In recent decades, new materialist thought has emerged as a transversal field of inquiry that successfully brings together and constructs hybrid spaces between the social sciences & the humanities and the natural & technical sciences & engineering. Within those spaces, engagement with the concerns around “the digital” has figured prominently.
Increasing computing power and technological advancements that power the 4th industrial revolution as well as contribute to the 6th extinction highlight further need to account for the material basis as well as material consequences of informatics and to ask how techno-politics and techno-epistemologies can be reconfigured for these complex times. In this context, it is also particularly salient to further build hybrid research spaces spanning information sciences and the (post)humanities. “Materialist informatics” (Haraway, Hayles, Colman) thus can be seen as precisely such a field that highlights the inter- and intra-connectedness of computing and worldmaking, and the material stakes of such intra-connectedness.
- Shaowen Bardzell, Professor of Informatics in the School of Informatics, Computing, and Engineering, Indiana University, USA.
- Maaike Bleeker, Professor in Theatre Studies in the Department of Media & Culture Studies, Utrecht University, Netherlands.
- Wendy Hui Kyong Chun, Canada 150 Research Chair in New Media at the School of Communication, Simon Fraser University, Canada.
- Felicity Colman, Professor of Media Arts and Associate Dean of Research for the London College of Fashion, University of the Arts, London, UK.
- Aimi Hamraie, Assistant Professor of Medicine, Health, and Society and American Studies at the Center for Medicine, Health, and Society, Vanderbilt University, USA.
- Safiya Umoja Noble, Associate Professor in the Department of Information Studies, University of California UCLA, Los Angeles, USA.
About the Conference
This 11th new materialist conference invites participants to investigate the possible intersections between, and beyond, new materialism and informatics. How can new materialism and informatics be brought together in ways that help build liveable and sustainable techno-lifeworlds? What new perspectives with regard to contemporary crises might emerge at such intersection and beyond? What kind of conceptual and methodological tools are needed for new materialist informatics design and research? This conference wishes to include and go beyond the new materialist readings of computing and computational artefacts and generate innovative perspectives on how techno-worldings can be performed from a new materialist perspective.
The conveners of New Materialist Informatics invite to approach these questions from a multiplicity of disciplinary perspectives, including humanities and social sciences, design, engineering and computer science. Suggested topics for abstracts for papers, panels as well as workshops and demonstrations include (but are not limited to):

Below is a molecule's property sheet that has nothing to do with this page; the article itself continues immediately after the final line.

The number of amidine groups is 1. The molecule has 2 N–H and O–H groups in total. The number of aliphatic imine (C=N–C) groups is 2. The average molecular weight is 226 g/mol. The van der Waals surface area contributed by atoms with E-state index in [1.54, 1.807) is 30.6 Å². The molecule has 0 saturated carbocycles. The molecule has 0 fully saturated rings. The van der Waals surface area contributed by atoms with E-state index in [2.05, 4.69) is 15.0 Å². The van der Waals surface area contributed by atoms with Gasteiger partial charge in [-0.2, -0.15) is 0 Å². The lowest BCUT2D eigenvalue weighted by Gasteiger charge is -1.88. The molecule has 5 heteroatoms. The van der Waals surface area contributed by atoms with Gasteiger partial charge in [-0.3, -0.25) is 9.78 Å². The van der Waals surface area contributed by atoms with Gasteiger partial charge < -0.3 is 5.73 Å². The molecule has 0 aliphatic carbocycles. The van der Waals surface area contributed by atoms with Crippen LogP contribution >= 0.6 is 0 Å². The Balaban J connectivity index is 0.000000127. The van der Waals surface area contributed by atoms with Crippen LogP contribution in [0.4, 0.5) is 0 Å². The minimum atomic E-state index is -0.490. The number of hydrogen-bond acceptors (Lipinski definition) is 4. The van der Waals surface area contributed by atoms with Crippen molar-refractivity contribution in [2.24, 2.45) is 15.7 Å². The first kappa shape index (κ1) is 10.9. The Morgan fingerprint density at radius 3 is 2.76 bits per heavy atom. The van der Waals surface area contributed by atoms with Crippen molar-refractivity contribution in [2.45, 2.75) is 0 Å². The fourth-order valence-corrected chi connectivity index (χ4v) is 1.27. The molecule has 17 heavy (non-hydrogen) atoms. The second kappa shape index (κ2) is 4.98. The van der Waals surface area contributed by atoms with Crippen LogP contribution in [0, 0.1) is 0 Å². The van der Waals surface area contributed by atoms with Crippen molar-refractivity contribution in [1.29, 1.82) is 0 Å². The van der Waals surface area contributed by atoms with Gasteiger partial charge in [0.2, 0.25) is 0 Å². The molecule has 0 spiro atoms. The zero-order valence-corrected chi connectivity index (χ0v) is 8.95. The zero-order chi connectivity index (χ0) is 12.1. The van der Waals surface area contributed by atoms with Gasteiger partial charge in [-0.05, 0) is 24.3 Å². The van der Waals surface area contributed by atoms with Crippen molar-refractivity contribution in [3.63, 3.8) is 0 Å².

- Theoretical and conceptual frameworks for new materialist informatics
- Material conditions and effects of informatics
- Informational matters, matter as informational
- Artistic research and material(ist) informatics
- Environmental and medical informatics from a new materialist perspective
- Methodologies for new materialist informatics research
- New materialist design of computational artefacts: propositions, case studies, approaches, methodologies
- HCI and new materialism
- Transdisciplinary translations and their vocabularies: computer science – engineering – design – new materialism
- Material intersections of informatics and race, dis/ability, gender, class and sexuality
- Informatics beyond the global North: indigenous and post/decolonial computing
- Contemporary concerns for new materialist informatics: pandemic reconfiguring of matter and technology, material intersections of race and informatics, technologies of protest, matters of high-tech borders, viral technopolitics
Contribution Forms and Specifications
For papers and panels, please submit an up to 300-word abstract as well as name(s), biographical note(s) (150 words) and affiliations of author(s).
For workshops, please submit an up to 300-word abstract including suggested workshop plan; name(s), biographical note(s) (150 words) and affiliations of author(s); specifications for technical and material needs; maximum expected number of participants.
For demonstrations, please submit an up to 300-word abstract and visualisation(s) or detailed description of proposed work; name(s), biographical note(s) (150 words) and affiliations of author(s); specifications for technical and material needs.
Please submit your contributions through the conference system, available via www.uni-kassel.de/go/NMI2021, after July 10, 2020.
- July 10, 2020 – Abstract submission system opens
November 2, 2020November 19, 2020 – Deadline for submission
- December 1, 2020 – Notifications of acceptance
- December 15, 2020 – Registration open
- March 23-25, 2021 – Conference
We expect that the conference will take place in Kassel. We are aware that the situation might change, depending on the status of the COVID-19 pandemic. The organizers therefore will remain open to digital participation options for keynotes as well as paper presenters.
Organizers and Contact
The conference is organized by Gender/Diversity in Informatics Systems Research Group (GeDIS) and Research Center for Information System Design (ITeG), University of Kassel, Germany. If you have any questions, please email us at NMI2021 [at] uni-kassel [dot] de.